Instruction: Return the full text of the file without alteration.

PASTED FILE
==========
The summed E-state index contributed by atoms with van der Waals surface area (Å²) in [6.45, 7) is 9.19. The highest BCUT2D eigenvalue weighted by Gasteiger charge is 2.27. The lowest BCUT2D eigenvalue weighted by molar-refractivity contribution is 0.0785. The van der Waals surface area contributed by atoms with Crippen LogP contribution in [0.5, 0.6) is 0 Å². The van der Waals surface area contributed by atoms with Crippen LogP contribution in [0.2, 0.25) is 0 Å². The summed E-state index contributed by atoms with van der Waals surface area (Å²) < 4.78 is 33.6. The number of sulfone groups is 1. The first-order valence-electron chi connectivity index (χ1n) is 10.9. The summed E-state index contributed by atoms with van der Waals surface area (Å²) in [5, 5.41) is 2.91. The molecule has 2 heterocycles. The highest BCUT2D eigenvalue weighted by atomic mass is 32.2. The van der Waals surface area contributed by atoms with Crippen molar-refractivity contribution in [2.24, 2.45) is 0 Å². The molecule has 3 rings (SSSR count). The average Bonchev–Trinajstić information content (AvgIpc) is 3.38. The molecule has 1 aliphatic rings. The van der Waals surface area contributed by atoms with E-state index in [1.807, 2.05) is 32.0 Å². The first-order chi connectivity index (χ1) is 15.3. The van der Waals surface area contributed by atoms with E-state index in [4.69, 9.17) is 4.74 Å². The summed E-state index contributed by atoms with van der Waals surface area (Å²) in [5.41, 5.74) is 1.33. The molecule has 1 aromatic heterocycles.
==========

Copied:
The summed E-state index contributed by atoms with van der Waals surface area (Å²) in [6.45, 7) is 9.19. The highest BCUT2D eigenvalue weighted by Gasteiger charge is 2.27. The lowest BCUT2D eigenvalue weighted by molar-refractivity contribution is 0.0785. The van der Waals surface area contributed by atoms with Crippen LogP contribution in [0.5, 0.6) is 0 Å². The van der Waals surface area contributed by atoms with Crippen LogP contribution in [0.2, 0.25) is 0 Å². The summed E-state index contributed by atoms with van der Waals surface area (Å²) < 4.78 is 33.6. The number of sulfone groups is 1. The first-order valence-electron chi connectivity index (χ1n) is 10.9. The summed E-state index contributed by atoms with van der Waals surface area (Å²) in [5, 5.41) is 2.91. The molecule has 2 heterocycles. The highest BCUT2D eigenvalue weighted by atomic mass is 32.2. The van der Waals surface area contributed by atoms with Crippen molar-refractivity contribution in [2.24, 2.45) is 0 Å². The molecule has 3 rings (SSSR count). The average Bonchev–Trinajstić information content (AvgIpc) is 3.38. The molecule has 1 aliphatic rings. The van der Waals surface area contributed by atoms with E-state index in [1.807, 2.05) is 32.0 Å². The first-order chi connectivity index (χ1) is 15.3. The van der Waals surface area contributed by atoms with E-state index in [4.69, 9.17) is 4.74 Å². The summed E-state index contributed by atoms with van der Waals surface area (Å²) in [5.41, 5.74) is 1.33. The molecule has 1 aromatic heterocycles.